More than a dozen workers crowded into the Capitol's fourth-floor rotunda five days after the Legislature adjourned its regular session and installed a protective coating of plywood and foam to protect it's marble floor as work begins overhead.
Paintings of some of Oklahoma's most famous sons - including humorist Will Rogers, Olympic gold medalist Jim Thorpe and former U.S. House Speaker Carl Albert - were removed from their rotunda mountings to protect them from damage during the dome's construction.
The paintings will be on display at the Gilcrease Museum in Tulsa beginning July 1 in a display of Capital rotunda art, said Betty Price, state arts director.
Other works of art around the rotunda - including murals by Oklahoma artist Charles Banks Wilson that depict important moments in state history - will remain in place, protected by custom-made boxes, said John Jamison, project executive for Capitol Dome Builders.
The company is a joint project of two Oklahoma-based companies, Flintco Inc. and Manhattan Construction Co.
Jamison said walls will be erected around the rotunda to seal it off during the 18 months it will take to build the dome, which is scheduled for completion in November 2002.
The walls will be decorated with murals created by art students at the University of Central Oklahoma that will represent what the viewer would see inside the rotunda if the walls were not there, he said.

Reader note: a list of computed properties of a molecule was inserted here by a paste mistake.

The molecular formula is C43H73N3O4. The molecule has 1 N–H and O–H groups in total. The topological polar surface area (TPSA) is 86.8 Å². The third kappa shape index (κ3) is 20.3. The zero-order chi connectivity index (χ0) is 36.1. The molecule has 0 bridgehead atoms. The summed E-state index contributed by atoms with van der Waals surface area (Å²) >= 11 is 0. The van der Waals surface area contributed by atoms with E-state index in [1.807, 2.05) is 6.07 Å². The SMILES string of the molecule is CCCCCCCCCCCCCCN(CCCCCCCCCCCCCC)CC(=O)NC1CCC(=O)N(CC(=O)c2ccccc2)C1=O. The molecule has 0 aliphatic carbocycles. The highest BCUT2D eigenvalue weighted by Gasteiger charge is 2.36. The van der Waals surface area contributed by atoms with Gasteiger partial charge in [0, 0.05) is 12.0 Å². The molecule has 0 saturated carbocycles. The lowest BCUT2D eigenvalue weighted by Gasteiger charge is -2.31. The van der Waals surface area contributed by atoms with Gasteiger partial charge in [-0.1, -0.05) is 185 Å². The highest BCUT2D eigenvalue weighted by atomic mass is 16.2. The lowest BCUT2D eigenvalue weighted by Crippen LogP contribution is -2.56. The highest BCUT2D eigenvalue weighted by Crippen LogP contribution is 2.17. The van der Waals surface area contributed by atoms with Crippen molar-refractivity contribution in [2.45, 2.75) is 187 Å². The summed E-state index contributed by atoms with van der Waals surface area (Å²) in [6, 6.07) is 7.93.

``We thought that would be a good way to train the art students,'' Jamison said.
Scaffolding will begin rising inside the rotunda by the end of the week, where workers will construct a wooden deck and begin the task of removing the state seal and stained glass panels that decorate the ceiling, Jamison said.
The ceiling will be demolished once a watertight temporary roof and work platform are complete, he said. Work on the roof is expected to begin June 20.
A 270-foot tower crane - the largest ever assembled in the state - has been erected in the Capitol's northeast corner to lift concrete and steel that will form the dome.
Pieces of the dome's exterior will begin rising in August, and the dome's structural frame will be complete in December.
When finished, the 5-million-pound dome will double the height of the Capitol to about 255 feet - the size of a 26-story building.
The dome will be topped with a 17-foot bronze statue of an American Indian, designed by Sen. Kelly Haney, D-Seminole.
Oklahoma's Capitol building, finished in 1917, is the only state capitol in the United States for which a dome was planned but never built. Plans for a concrete dome to cap the building were abandoned because of a shortage of money and steel during World War I.
Construction started in 1914 and the state allocated $1,515,000 for the project.